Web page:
I want myself to fail — it’s easier
When I was 21, I turned down a big, career making job in Public Relations for an industry group here in Sydney. It was a job that would have made me a success, with a big salary and a nice office, and a fair bit of prestige — particularly because I was so young.
I turned down the job for a bunch of different reasons that I’d made myself believe were true. I didn’t like that career path, I didn’t think it would challenge me enough, etc. But the real reason I turned it down?
I didn’t want to deal with the possibility that I could screw up. The worst version of myself, that asshole, convinced me that it was better to refuse a great job than risk failure.
How crazy does that sound? Looking back, I still can’t believe I made that call, and I can’t quite understand what was going through my head, apart from that insidious whispering, that voice telling me not to bother.
I haven’t been to the gym in a couple weeks now — life gets in the way, and with temperatures in the morning approaching zero, it’s been a major problem.
Every night, I lay out my gym clothes, my towel, my water bottle. And every morning, the worst version of myself rationalizes a way for me to stay in bed. It’s as predictable as it is frustrating.
I often have a similar experience when I’m working creatively, or building a new project. I’m never competing against the other people working in my space, or building similar products, I’m competing against myself. It’s been the same with my career.
I constantly struggle against the urge to fuck up. I constantly struggle against the worst version of myself, knowing that no matter how hard I try to do anything, there’s always a part of me rooting for failure.
That part of me knows how much easier failure really is. That part of me knows that if I just stopped trying and caring and hoping and dreaming, I could settle into a comfortable pattern of Xbox, Netflix, work and pizza.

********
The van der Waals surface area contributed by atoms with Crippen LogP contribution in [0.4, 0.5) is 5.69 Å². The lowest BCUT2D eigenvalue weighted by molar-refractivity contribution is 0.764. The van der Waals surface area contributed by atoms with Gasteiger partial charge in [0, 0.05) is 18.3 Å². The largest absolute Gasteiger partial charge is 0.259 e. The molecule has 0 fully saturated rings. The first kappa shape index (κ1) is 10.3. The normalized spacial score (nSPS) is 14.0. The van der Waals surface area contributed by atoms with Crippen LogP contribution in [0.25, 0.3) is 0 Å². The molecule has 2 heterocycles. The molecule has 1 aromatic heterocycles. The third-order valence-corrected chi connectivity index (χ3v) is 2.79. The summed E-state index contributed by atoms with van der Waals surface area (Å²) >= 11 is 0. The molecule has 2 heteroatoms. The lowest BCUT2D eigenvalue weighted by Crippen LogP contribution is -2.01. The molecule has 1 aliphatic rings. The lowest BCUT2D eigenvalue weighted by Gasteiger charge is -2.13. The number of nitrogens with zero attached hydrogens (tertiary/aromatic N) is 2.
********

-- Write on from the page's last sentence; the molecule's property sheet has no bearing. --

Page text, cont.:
That part of me knows that I’m always one wrong move away from failure, and it wants to push me towards it, with everything its got.
It takes the form of this asshole voice that I live with all the time, constantly telling me to quit, walk away, give up and give in. It sounds kind of like Alan Rickman as Professor Snape and it tells me everything I do is pointless.
It’s incredibly hard to compete against that, because there’s never going to be a moment where I know I’ve won. It’s a lifelong struggle, and I’ll never be free from it. There’s no rest and no respite. But I’m not sure I’d have it any other way.
That asshole voice pushes and tests me, all the time. It tests my resolve, and it questions my underlying assumptions. It makes me ask myself what the fuck I’m doing, and analyze where I’m at, and where I’m going.
Because I have this voice that constantly works against me, there’s an antidote to my own hubris, arrogance and pride. Knowing how to handle it now, and knowing that it exists and I have to be aware of it and watch out for it, keeps me on my toes.
I’ve come to grasp that it’s not the worst thing in the world. It’s maddening, and it puts me in constant danger of just throwing in the towel, but it’s also an intrinsic part of me.
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